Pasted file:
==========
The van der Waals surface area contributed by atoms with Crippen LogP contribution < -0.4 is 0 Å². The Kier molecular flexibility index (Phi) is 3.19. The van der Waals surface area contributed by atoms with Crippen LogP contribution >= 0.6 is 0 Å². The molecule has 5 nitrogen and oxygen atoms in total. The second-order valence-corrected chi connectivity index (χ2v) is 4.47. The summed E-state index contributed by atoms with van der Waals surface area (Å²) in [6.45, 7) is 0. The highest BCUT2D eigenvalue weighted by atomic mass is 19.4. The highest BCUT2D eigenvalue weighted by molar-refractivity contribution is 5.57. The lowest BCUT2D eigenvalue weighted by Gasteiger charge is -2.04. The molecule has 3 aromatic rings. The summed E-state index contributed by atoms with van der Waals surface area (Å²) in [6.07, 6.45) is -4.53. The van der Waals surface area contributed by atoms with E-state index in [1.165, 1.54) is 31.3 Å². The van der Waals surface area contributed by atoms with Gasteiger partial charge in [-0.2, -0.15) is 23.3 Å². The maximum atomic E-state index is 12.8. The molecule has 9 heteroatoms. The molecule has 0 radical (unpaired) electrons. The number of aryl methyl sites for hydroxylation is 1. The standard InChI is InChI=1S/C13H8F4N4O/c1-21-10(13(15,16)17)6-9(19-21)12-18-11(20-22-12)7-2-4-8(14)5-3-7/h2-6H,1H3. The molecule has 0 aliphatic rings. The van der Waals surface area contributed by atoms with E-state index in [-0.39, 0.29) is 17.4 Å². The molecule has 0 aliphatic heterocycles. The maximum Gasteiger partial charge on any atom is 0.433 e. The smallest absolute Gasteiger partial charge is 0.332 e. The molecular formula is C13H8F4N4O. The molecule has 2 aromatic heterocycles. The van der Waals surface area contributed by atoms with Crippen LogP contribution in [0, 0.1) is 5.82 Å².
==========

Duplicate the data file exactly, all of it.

The van der Waals surface area contributed by atoms with Crippen LogP contribution < -0.4 is 0 Å². The Kier molecular flexibility index (Phi) is 3.19. The van der Waals surface area contributed by atoms with Crippen LogP contribution >= 0.6 is 0 Å². The molecule has 5 nitrogen and oxygen atoms in total. The second-order valence-corrected chi connectivity index (χ2v) is 4.47. The summed E-state index contributed by atoms with van der Waals surface area (Å²) in [6.45, 7) is 0. The highest BCUT2D eigenvalue weighted by atomic mass is 19.4. The highest BCUT2D eigenvalue weighted by molar-refractivity contribution is 5.57. The lowest BCUT2D eigenvalue weighted by Gasteiger charge is -2.04. The molecule has 3 aromatic rings. The summed E-state index contributed by atoms with van der Waals surface area (Å²) in [6.07, 6.45) is -4.53. The van der Waals surface area contributed by atoms with E-state index in [1.165, 1.54) is 31.3 Å². The van der Waals surface area contributed by atoms with Gasteiger partial charge in [-0.2, -0.15) is 23.3 Å². The maximum atomic E-state index is 12.8. The molecule has 9 heteroatoms. The molecule has 0 radical (unpaired) electrons. The number of aryl methyl sites for hydroxylation is 1. The standard InChI is InChI=1S/C13H8F4N4O/c1-21-10(13(15,16)17)6-9(19-21)12-18-11(20-22-12)7-2-4-8(14)5-3-7/h2-6H,1H3. The molecule has 0 aliphatic rings. The van der Waals surface area contributed by atoms with E-state index in [-0.39, 0.29) is 17.4 Å². The molecule has 0 aliphatic heterocycles. The maximum Gasteiger partial charge on any atom is 0.433 e. The smallest absolute Gasteiger partial charge is 0.332 e. The molecular formula is C13H8F4N4O. The molecule has 2 aromatic heterocycles. The van der Waals surface area contributed by atoms with Crippen LogP contribution in [0, 0.1) is 5.82 Å².